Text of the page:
The book under review entitled ‘Voice of senses’ is edited by Baidyanath Saraswati.
The entire book is dedicated to a deep understanding of the concept of senses. There are twenty articles in total in two parts.
The first part deals with philosophy and religion, while the second part deals with science and society.
Eminent authors from various fields have written the articles and therefore it is very interesting to read and understand hitherto unknown facts.
The five elements or five processes are basic to the Chinese tradition. Wood, Fire, Earth, Metal and Water are the five elements.
Sitansu Ray has written wonderfully about Tagore’s congregational talks on seeing and hearing.
Seeing and hearing are consecutive themes by the great poet Rabindranath Tagore who delivered the congregational address for two consecutive days in Santiniketan. Vision leads to fulfillment. The silent music of the celestial world must be studied and the music of our life must be synchronized with the magnanimous music of the constantly evolving universe.
Sanghamitra Pal explains the role of the senses: organs in snake-catching technology.
In West Bengal, Saure Mal is one of the subcastes of the Mal caste. The Sapure classify snakes as poisonous and non-poisonous. They believe that most snakes are harmless. They learn the art of catching snakes from a young age. It is very interesting to read about their knowledge and ability to catch snakes and enchant.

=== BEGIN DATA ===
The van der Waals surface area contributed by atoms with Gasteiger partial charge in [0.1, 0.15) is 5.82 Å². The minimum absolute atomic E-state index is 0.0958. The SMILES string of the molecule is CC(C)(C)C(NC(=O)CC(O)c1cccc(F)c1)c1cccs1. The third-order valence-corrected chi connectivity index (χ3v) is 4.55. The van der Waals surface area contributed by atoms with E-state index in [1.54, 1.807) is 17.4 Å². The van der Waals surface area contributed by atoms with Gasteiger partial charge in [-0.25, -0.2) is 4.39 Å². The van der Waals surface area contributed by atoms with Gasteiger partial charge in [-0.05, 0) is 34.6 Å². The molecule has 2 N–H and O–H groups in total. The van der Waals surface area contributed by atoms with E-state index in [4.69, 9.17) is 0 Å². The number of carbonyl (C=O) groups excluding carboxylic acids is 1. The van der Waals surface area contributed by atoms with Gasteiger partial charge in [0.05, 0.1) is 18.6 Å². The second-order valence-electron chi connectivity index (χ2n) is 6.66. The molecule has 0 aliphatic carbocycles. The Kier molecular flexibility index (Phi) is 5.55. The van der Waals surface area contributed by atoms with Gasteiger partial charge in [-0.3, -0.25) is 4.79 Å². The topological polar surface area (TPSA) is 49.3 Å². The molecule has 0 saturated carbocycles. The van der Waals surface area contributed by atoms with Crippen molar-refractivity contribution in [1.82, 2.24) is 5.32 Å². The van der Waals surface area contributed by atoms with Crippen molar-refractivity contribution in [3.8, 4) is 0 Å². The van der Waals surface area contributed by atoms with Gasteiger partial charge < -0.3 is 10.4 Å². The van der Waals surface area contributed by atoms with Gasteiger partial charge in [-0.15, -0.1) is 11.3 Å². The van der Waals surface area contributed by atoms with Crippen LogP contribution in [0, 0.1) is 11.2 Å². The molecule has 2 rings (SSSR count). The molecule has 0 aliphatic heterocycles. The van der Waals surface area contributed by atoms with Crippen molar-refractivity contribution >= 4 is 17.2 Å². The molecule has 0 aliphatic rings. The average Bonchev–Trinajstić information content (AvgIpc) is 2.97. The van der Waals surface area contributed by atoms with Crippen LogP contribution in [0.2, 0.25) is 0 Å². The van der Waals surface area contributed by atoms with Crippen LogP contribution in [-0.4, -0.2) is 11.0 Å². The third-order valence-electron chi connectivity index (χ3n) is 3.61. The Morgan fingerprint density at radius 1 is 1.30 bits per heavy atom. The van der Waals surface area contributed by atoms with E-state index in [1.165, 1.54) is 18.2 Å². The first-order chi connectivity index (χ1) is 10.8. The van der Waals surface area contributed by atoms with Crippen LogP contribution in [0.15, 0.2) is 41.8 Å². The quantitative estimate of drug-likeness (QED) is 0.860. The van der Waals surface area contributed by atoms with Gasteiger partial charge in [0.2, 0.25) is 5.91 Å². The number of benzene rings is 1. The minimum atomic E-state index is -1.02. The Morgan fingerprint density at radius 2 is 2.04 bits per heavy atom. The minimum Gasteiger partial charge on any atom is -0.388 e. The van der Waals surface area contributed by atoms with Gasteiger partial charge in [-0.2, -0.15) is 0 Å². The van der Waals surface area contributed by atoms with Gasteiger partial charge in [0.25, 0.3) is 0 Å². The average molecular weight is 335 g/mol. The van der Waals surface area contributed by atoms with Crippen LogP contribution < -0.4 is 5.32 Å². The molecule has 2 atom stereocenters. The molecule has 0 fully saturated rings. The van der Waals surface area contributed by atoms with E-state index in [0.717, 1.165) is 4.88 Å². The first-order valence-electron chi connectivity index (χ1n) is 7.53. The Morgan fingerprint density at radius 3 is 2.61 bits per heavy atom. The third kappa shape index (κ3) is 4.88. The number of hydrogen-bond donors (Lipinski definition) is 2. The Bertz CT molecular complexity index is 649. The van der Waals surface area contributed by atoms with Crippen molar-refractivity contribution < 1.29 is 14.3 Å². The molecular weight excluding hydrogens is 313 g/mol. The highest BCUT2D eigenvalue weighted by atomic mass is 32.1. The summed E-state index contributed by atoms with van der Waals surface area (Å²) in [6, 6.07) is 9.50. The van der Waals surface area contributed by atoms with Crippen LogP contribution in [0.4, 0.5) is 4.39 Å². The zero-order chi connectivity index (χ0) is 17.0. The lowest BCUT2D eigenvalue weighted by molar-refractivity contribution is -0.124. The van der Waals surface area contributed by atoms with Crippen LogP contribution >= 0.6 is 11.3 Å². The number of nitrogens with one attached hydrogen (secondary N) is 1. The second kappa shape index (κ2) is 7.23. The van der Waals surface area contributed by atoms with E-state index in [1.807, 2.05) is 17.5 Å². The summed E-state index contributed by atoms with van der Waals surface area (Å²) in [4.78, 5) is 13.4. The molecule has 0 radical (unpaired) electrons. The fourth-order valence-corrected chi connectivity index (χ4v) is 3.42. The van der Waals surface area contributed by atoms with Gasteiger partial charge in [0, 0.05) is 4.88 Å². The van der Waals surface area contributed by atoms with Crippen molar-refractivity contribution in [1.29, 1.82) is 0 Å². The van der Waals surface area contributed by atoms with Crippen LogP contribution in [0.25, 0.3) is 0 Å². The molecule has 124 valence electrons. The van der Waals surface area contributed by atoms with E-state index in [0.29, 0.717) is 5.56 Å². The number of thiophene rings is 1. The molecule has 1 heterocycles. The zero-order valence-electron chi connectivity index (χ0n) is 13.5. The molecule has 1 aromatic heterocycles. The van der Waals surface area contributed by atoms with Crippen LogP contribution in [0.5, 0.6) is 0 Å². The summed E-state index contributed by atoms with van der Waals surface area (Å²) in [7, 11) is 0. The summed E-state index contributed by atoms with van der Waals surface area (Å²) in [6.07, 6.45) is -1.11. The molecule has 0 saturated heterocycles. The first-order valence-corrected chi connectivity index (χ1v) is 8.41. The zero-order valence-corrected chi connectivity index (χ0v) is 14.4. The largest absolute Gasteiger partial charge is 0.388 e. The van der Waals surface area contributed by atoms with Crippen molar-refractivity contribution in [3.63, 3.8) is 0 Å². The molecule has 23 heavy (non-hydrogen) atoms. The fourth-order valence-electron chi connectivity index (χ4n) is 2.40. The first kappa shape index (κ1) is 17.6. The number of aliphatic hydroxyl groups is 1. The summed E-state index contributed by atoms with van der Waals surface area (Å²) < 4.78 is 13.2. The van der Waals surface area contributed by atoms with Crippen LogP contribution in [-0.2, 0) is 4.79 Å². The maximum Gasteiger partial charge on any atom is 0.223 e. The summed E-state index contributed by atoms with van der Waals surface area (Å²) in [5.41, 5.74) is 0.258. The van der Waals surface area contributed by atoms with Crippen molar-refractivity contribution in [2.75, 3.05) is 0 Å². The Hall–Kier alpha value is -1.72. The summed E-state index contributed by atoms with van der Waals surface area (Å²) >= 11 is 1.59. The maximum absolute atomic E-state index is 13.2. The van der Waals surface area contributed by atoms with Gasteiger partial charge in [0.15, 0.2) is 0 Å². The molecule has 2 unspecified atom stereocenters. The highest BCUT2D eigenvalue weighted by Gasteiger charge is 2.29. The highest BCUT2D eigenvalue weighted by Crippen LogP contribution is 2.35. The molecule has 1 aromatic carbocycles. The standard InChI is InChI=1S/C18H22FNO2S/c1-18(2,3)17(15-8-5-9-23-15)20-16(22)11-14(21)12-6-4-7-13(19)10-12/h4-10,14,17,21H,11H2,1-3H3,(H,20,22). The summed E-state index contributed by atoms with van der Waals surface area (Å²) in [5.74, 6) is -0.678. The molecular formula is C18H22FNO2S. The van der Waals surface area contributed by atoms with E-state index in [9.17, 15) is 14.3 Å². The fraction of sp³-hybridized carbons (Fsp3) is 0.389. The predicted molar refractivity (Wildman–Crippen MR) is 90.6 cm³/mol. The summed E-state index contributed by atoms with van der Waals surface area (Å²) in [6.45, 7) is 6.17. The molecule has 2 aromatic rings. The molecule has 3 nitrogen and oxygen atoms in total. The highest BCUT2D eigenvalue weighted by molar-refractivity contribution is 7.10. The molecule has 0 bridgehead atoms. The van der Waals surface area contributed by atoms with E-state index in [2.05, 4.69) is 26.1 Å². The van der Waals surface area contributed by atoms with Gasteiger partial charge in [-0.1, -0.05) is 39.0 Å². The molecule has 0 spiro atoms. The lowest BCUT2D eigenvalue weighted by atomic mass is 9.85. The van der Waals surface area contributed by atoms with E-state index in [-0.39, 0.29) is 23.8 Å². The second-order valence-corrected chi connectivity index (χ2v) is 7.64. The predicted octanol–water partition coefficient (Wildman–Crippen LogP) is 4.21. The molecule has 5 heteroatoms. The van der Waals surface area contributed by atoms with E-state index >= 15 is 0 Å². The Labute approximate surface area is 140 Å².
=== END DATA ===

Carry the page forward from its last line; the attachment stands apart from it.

Somushish Ghosh Dastidar and Manojit Denath analyze the response of plants to external stimuli. A single stimulus, such as a hot needle, can make the leaves respond. It is possible for a plant to respond to the vibrational sounds that accompany it. The ‘Mimosa Pudica’ plant also known as the ‘sensitive plant’ responds to sound-induced vibration. In an area of the archid plantation every morning and night, the sound installed there plays devotional songs, ghazals, religious chants and instrumental music. Vibration helps bud growth.
KN Sahay explains the human senses and their purpose by citing quotes from many Sanskrit works. One has to use these senses to “go up”. The excellent path of true wellness must be chosen and adopted by intelligent people.
These articles are beneficial to those who are interested in learning about the different aspects of religious and philosophical insights in India.
The scientific background gives us more authentic information about the voice of the senses.
Sense of touch, sense of taste, sense of smell, sense of sight, sense of hearing – all these five senses together with the mind help us to achieve empirical knowledge. He who uses them in the right way, as stipulated by the scriptures, gets Shreya.
Badiyanath Saraswati, an eminent anthropologist, has spent some forty years unraveling the relationship between traditional thought and modern science.
He is no longer with us. But his collection of articles will definitely help readers to know all about the senses.
The Voice of the Senses is very sweet and I highly recommend this book to all lovers of Indology books.
The book is neatly printed and published by DKPrintword (P) ltd., New Delhi.